How to Canter Like a Pro in Five Steps April 20 2015 6 Comments
The expression goes that you should learn to walk before you try to run. And unless something has gone horribly wrong, you’re just as unlikely to see a toddler in a marathon as you are to see a beginner rider starting out at a canter. Instead, beginners will start out in riding lessons that are meant to help master the trot before starting on the canter.
But whether you’re a beginner or an advanced rider, we’ve all got room to improve when it comes to any gait, canter included. Here are some tips to help you reach the next level.
1. Compose Yourself
A big one for beginners, make sure you organize yourself and your horse before you even ask your horse to canter. If you just SURPRISE your horse by yelling “CANTER” at them soon as your teacher asks you to go for it, he or she will be incredibly confused (maybe even alarmed) and have a hard time giving you what you want. When it’s finally time to step into that canter, take a moment to walk yourself through the steps of what comes next as if it were a little mantra (outside hand, outside leg, and then ask), and ensure you have your horse’s attention by sliding your bridle around and asking them to walk right up to it.
Then if you insist, you can yell “canter”. But it’s probably better to just ask nicely…
2. Follow Through
And follow through for longer than you think you need to. Many of the school horse whizzes that we learn to canter on are captains of quitting. In fact, your lesson on them has likely disturbed their afternoon of sleeping in the round bale outside so…. ya know…in their minds, you deserve to be quit on. Following through means continuing the “asking” stages of the canter queue past the point of your horse stepping into it. If you remove that leg and discontinue use of that outside hand when you feel the first step of that lovely rocking canter, Buster-round-bales will say “uh uh, honey” and drop right into a nice little trot for you.
Now this doesn’t mean you should kick your horse and jam the outside rein down their throat. Rather, it gently but firmly reminds your horse that you are seriously, well and truly asking them to canter and that you will keep asking until they give you that canter!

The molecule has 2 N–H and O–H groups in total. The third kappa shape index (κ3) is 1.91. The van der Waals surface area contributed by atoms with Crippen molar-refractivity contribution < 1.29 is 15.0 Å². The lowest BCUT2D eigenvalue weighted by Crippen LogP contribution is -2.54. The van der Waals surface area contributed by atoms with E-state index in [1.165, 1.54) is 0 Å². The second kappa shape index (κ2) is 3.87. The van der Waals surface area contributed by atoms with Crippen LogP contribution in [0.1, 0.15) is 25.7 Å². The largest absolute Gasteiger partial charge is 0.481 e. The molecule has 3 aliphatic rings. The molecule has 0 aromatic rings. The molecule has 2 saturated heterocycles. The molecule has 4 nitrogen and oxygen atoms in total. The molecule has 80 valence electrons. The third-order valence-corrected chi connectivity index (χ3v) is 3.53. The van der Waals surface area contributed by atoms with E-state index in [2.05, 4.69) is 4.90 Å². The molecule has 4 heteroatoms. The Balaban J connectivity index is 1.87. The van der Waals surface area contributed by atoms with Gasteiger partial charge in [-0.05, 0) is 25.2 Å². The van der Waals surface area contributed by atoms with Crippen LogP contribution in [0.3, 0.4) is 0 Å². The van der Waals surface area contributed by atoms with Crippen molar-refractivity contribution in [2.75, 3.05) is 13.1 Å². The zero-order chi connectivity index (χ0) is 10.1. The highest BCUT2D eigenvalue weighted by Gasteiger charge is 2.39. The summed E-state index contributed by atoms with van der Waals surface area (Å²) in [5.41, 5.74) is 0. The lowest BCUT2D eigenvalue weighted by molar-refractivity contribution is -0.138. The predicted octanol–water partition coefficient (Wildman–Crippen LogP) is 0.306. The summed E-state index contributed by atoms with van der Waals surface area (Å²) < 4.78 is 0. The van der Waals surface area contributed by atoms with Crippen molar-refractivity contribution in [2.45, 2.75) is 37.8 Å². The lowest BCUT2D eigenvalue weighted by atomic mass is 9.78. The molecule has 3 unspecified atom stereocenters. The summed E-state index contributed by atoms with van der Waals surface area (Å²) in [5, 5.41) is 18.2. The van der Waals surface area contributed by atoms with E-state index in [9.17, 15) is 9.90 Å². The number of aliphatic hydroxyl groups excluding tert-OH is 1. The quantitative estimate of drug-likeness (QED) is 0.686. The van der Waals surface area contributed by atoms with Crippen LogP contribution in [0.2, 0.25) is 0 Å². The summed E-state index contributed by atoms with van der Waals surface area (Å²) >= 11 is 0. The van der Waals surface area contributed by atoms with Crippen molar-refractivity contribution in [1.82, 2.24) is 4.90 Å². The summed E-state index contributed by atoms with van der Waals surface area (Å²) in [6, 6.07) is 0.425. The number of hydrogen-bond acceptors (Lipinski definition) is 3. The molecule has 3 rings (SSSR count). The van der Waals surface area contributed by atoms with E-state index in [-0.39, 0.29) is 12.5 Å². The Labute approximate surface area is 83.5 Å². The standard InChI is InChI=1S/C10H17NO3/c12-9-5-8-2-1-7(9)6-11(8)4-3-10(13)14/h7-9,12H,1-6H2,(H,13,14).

3. Collection is Key
Maintaining your horse’s carriage by using that bridle and pushing their back legs up to it is key to keeping them from quitting on you. The second your horse stretches out like a piece of putty, the easier it is for them to drop into the trot. Use your core to sit back and down so that you can effectively use your bridle to keep them together and don’t forget to get the push from their back end that will allow you to ask for more carriage.
4. Hula Hoop Those Hips
Just like when you swing a hula hoop around in the yard, those loose whirling hips are essentially what you end up doing during the canter to get a smooth, effortless canter. Relaxing your hip flexors and sitting down in that saddle will keep your canter from traveling up your back and from giving you the appearance that you’re riding a bucking bronco.
This is a big next step in your equestrian training. You’ve probably been counting down the days till this moment, but here’s the thing: the first time you canter, a big, silly smile will creep across your face and all your nerves about being perfect on the first go will drip away because, above all else, it’s REALLY fun. You will make mistakes and you will probably feel stupid more than once, but that is a necessary part of learning and growing, so just relax and enjoy!
Have any ‘first canter’ stories? Share the with us in the comments down below!